Why hasn’t modern science answered this seemingly simple question about cooling water? The main problem is that the time it takes water to freeze is highly sensitive to a number of details in the experimental set- up, such as the shape and size of the container, the shape and size of the refrigeration unit, the gas and impurity content of the water, how the time of freezing is defined, and so on. Because of this sensitivity, while experiments have generally agreed that the Mpemba effect occurs, they disagree over the conditions under which it occurs, and thus about why it occurs. As Firth  wrote “There is a wealth of experimental variation in the problem so that any laboratory undertaking such investigations is guaranteed different results from all others.”
So with the limited number of experiments done, often under very different conditions, none of the proposed mechanisms can be confidently proclaimed as “the” mechanism. Above we described four ways in which the initially warmer water could have changed upon cooling to the initial temperature of the initially cooler water. What follows below is a short description of the four related mechanisms that have been suggested to explain the Mpemba effect. More ambitious readers can follow the links to more complete explanations of the mechanisms, as well as counter- arguments and experiments that the mechanisms cannot explain. It seems likely that there is no one mechanism that explains the Mpemba effect for all circumstances, but that different mechanisms are important under different conditions.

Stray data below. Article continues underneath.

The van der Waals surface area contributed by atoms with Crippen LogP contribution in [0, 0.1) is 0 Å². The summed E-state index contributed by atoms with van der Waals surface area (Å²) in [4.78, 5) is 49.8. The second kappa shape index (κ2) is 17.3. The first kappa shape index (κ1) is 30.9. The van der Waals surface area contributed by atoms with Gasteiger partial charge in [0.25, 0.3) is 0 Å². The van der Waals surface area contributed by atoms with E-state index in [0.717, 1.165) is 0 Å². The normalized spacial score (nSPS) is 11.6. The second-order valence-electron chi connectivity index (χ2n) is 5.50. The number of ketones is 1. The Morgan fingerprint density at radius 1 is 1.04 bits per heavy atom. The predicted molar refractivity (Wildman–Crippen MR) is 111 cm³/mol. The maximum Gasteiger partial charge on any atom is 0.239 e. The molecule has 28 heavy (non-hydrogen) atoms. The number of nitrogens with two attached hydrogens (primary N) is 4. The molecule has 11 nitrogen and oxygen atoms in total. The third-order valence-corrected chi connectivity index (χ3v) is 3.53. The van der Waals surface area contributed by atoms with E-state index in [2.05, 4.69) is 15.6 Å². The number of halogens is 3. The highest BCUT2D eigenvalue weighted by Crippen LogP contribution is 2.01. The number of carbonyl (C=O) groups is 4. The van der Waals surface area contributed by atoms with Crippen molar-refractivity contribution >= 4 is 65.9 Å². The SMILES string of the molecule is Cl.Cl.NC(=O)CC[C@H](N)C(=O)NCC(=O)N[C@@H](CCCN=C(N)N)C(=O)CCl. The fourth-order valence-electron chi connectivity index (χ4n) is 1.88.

- Evaporation — As the initially warmer water cools to the initial temperature of the initially cooler water, it may lose significant amounts of water to evaporation. The reduced mass will make it easier for the water to cool and freeze. Then the initially warmer water can freeze before the initially cooler water, but will make less ice. Theoretical calculations have shown that evaporation can explain the Mpemba effect if you assume that the water loses heat solely through evaporation . This explanation is solid, intuitive, and evaporation is undoubtedly important in most situations. However, it is not the only mechanism. Evaporation cannot explain experiments that were done in closed containers, where no mass was lost to evaporation . And many scientists have claimed that evaporation alone is insufficient to explain their results [5,9,12].